Mobility Check In: How Mobile Are You?

Mobility is essential for getting through the day, whether you need to bend down to pick something up, walk down the driveway for the mail, or ride your bike down a winding trail.

Often due to illness or injury, a loss of mobility occurs. This makes everyday activities difficult and may even sideline you from your favorite sport, traveling, or even simply walking the dog. Sometimes, loss of mobility happens slowly over time due to decreased daily activity, decreased strength, obesity, impaired balance, depression, cognitive decline, and chronic diseases such as diabetes and arthritis.1

Given that so many things that can lead to immobility, it is important to be proactive to maintain what you have now or reclaim what’s been lost. Now is a great time to check-in with your own mobility status.

5-Step Mobility Check In2

  1. Sit and Stand: Can you sit down in a chair and stand back up without the use of armrests? Can you sit and stand repeatedly for 30 seconds without pain?
  2. Step Up: Can you confidently walk up and down a flight of stairs?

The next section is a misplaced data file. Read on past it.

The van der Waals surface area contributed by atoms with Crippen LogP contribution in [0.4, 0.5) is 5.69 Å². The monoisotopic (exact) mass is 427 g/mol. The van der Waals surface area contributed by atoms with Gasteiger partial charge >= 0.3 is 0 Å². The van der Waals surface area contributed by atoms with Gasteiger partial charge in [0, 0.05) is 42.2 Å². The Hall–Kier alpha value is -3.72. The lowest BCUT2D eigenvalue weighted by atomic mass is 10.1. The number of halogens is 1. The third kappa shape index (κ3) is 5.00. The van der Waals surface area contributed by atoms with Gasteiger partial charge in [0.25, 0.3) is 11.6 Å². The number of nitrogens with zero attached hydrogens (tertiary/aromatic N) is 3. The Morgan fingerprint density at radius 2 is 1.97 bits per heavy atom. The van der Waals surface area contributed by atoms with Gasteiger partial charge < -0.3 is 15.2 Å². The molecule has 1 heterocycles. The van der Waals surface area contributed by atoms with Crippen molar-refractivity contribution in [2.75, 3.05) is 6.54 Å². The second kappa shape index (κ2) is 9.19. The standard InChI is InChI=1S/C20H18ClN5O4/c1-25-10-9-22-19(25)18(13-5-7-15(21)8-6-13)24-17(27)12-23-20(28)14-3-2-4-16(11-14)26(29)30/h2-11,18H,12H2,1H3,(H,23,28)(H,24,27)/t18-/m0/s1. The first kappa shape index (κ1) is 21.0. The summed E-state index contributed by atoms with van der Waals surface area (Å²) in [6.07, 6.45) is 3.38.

3. Back Scratch: Can you reach one arm around your back to scratch an itch in the middle of your spine?
  4. Overhead Reach: From a seated or standing position, bring hands to your shoulders. Then, reach your arms overhead, reaching fingertips to the ceiling, and arms by your ears.
  5. Knee or Toe Touch: Seated on a chair with one leg extended out in front, heal of the foot on the floor, hinge forward allowing the fingers to walk down the leg as far as possible. The closer the fingers are to the extended foot, the greater the flexibility of the legs and back.

If any of the above exercises were challenging or uncomfortable, it is safe to say your mobility may be limited.

The good news is you can restore mobility and reclaim ease of movement. Take steps now to make sure you can take the steps you want in the years ahead.




Information presented by W(h)ealth should not be relied upon to determine diet, make a medical diagnosis, or determine treatment for a medical condition. The information is not intended to replace a one-on-one relationship with a qualified health care professional and is not intended as medical advice. Consult a doctor and/or medical professional before making any health changes, especially any changes related to a specific diagnosis or condition.